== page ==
• In the preceding specification, various preferred embodiments have been described with reference to the accompanying drawings. It will, however, be evident that various modifications and changes may be made thereto, and additional embodiments may be implemented, without departing from the broader scope of the invention as set forth in the claims that follow. The specification and drawings are accordingly to be regarded in an illustrative rather than restrictive sense.
  • For example, while embodiments are disclosed herein with reference to video segments and video playlists, it will be understood that embodiments consistent with the present disclosure may be implemented for other types of content, including songs and other types of audio files. Therefore, the various embodiments may be implemented for pre-fetching segments of one or more songs and delivering selected songs over the Internet for play-back at a client device. In certain embodiments, a user's song playlist may be used to determine which audio segments should be pre-fetched and delivered to a client device before play-back of any selected song on the playlist.
  • As a further example, advantageous results still could be achieved if steps of the disclosed techniques were performed in a different order and/or if components in the disclosed systems were combined in a different manner and/or replaced or supplemented by other components. Other implementations are within the scope of the following exemplary claims.
  • Therefore, it is intended that the disclosed embodiments and examples be considered as exemplary only, with a true scope of the present disclosure being indicated by the following claims and their equivalents.

Claims (30)

What is claimed is:
1. A method of delivering video content over a network, comprising:
dividing a video into a plurality of segments;
determining a number n of first video segments to transmit to a client;
transmitting, over a network, the n first video segments to the client;
receiving a notification that the client has starting playing the n first video segments; and
based on the received notification, transmitting at least one additional video segment to the client.
2. The method of claim 1, wherein dividing the video into a plurality of segments comprises dividing the video into a plurality of segments of equal size.
3. The method of claim 1, further comprising:
analyzing visual and audio components of the video; and
dividing the video into a plurality of segments based on the analysis of visual and audio components of the video.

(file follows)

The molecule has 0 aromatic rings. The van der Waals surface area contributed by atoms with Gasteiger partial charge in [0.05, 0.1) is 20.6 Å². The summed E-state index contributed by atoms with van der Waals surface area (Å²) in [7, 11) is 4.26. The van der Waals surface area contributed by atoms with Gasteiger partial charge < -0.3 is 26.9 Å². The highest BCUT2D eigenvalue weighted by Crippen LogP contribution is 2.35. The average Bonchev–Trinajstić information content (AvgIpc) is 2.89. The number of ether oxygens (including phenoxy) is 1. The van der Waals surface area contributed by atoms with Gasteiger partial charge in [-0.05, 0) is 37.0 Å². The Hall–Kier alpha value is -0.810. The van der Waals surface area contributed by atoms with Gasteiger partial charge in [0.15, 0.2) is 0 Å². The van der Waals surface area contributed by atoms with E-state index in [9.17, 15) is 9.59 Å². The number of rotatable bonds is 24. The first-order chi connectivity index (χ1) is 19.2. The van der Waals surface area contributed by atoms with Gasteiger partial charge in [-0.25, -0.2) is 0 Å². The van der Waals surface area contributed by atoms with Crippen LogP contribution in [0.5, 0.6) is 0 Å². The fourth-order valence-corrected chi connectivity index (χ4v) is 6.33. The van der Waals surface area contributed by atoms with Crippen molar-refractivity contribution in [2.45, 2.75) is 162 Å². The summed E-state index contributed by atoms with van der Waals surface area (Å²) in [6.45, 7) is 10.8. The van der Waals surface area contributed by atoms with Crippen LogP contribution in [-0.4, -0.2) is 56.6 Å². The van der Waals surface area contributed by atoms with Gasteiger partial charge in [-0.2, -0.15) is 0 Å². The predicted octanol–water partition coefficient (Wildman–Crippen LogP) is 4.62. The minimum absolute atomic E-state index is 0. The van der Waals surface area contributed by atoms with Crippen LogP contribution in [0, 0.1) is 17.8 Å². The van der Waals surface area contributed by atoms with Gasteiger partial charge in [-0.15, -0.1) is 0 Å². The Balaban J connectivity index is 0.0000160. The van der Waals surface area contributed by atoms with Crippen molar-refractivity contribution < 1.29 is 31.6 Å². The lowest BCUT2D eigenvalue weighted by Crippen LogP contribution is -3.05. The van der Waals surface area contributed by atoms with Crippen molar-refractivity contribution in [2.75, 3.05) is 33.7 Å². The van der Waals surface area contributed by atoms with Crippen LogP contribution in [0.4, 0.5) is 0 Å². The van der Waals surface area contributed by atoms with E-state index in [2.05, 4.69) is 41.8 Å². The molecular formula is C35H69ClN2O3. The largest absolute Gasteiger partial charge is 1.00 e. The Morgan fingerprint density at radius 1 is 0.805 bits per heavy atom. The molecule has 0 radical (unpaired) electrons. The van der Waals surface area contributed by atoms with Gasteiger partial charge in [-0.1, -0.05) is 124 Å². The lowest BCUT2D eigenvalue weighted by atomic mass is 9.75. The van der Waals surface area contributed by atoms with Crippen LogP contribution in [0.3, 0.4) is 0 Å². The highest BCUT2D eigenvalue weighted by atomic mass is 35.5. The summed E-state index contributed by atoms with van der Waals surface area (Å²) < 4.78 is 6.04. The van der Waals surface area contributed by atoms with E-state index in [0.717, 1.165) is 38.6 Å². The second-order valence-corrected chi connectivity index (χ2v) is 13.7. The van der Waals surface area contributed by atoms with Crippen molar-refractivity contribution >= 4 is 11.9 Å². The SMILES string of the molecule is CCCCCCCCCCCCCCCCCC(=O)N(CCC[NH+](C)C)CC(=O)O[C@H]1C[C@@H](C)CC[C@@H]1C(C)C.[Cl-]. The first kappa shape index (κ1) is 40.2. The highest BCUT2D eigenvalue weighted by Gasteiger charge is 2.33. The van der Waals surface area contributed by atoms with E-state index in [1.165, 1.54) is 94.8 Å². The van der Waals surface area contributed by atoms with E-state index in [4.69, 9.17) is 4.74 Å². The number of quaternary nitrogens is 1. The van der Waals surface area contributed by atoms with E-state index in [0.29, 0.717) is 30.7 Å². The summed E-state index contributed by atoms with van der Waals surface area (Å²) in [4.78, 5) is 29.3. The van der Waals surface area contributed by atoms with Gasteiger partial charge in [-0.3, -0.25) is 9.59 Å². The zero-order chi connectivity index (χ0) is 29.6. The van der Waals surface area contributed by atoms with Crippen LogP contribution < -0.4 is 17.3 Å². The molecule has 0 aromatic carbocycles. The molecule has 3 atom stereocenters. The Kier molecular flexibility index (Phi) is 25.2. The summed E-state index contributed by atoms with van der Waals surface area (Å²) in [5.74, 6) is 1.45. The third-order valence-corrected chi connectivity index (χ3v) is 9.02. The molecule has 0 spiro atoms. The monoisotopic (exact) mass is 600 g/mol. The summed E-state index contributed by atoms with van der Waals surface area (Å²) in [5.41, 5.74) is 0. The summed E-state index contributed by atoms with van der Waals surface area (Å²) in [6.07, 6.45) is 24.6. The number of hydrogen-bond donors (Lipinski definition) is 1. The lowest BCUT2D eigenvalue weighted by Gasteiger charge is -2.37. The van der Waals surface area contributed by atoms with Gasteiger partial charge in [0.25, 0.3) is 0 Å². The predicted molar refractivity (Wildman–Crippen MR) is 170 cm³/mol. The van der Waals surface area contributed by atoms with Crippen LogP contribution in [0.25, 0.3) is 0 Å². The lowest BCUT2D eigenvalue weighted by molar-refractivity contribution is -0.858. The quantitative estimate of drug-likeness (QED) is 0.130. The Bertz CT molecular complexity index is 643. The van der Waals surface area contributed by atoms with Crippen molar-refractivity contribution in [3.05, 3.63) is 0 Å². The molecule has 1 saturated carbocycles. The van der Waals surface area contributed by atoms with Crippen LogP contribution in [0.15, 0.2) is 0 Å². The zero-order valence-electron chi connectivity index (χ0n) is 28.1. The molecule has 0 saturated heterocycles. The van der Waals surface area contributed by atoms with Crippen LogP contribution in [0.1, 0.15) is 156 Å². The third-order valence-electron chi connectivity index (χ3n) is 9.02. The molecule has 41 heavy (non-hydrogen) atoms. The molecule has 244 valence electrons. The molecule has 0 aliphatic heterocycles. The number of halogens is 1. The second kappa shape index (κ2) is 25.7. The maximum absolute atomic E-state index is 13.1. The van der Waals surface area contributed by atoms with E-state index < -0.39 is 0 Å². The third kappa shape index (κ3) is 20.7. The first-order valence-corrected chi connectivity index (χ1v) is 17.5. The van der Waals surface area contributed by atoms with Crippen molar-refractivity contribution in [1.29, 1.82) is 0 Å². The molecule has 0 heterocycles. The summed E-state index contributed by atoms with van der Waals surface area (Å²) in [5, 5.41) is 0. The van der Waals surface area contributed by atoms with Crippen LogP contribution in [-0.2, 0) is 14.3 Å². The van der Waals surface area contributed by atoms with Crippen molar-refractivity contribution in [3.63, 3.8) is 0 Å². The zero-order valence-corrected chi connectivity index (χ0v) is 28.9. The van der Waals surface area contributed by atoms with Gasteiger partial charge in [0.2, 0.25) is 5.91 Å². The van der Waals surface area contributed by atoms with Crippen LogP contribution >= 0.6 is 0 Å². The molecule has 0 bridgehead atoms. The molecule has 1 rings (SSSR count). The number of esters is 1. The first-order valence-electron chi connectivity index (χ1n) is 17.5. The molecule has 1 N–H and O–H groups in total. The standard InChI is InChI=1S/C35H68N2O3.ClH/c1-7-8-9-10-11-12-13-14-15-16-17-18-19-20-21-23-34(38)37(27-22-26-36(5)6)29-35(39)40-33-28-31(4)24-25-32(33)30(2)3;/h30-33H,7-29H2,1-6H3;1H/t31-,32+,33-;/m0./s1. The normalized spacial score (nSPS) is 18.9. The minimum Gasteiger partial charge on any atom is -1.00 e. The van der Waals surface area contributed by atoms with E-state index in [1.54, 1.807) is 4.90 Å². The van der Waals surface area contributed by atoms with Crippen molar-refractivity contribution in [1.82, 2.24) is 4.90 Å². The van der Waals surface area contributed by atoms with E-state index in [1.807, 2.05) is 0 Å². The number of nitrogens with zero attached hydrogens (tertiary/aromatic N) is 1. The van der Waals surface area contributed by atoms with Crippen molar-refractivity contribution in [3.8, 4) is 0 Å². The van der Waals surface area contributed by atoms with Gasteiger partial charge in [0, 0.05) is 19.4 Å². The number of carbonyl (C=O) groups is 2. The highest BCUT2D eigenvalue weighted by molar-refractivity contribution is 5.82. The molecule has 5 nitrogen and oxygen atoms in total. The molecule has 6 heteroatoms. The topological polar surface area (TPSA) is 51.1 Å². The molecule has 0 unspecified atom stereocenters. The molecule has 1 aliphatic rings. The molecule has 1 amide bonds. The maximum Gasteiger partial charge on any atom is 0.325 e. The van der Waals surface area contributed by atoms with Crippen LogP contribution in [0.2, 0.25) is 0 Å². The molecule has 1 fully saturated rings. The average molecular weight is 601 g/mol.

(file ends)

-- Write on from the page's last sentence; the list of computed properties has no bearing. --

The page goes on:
4. The method of claim 1, further comprising:
computing a distance measure indicating a degree of change between a plurality of frames within the video;
comparing the distance measure to a threshold;
identifying a scene change when the distance measure exceeds the threshold; and
dividing the video into a plurality of segments based on the identified scene change.
5. The method of claim 4, wherein computing the distance measure indicating a degree of change between a plurality of frames within the video comprises computing the distance measure indicating a degree of change between the color histograms of each of a plurality of frames within the video.
6. The method of claim 1, further comprising storing each of the plurality of segments in a database.
7. The method of claim 1, wherein transmitting the n first video segments to the client is completed prior to receiving the notification that the client has starting playing the n first video segments.
8. The method of claim 1, further comprising:
receiving usage data from the client;
identifying a video to send to the client based on the received usage data;
dividing the identified video into a plurality of segments; and
automatically transmitting the n first video segments from the identified video to the client without receiving an explicit request from the client for the identified video.
9. The method of claim 1, wherein transmitting the at least one additional video segment to the client comprises transmitting the at least one additional video segment to the client using hypertext transfer protocol.
10. The method of claim 1, wherein transmitting the at least one additional video segment to the client comprises streaming the at least one additional video segment to the client.
11. A system of delivering video content over a network, comprising:
a memory; and
a processor coupled to the memory and configured to:
divide a video into a plurality of segments;
determine a number n of first video segments to transmit to a client;
transmit, over a network, the n first video segments to the client;
receive a notification that the client has starting playing the n first video segments; and
based on the received notification, transmit at least one additional video segment to the client.
12. The system of claim 11, wherein the processor is further configured to divide the video into a plurality of segments of equal size.
13. The system of claim 11, wherein the processor is further configured to: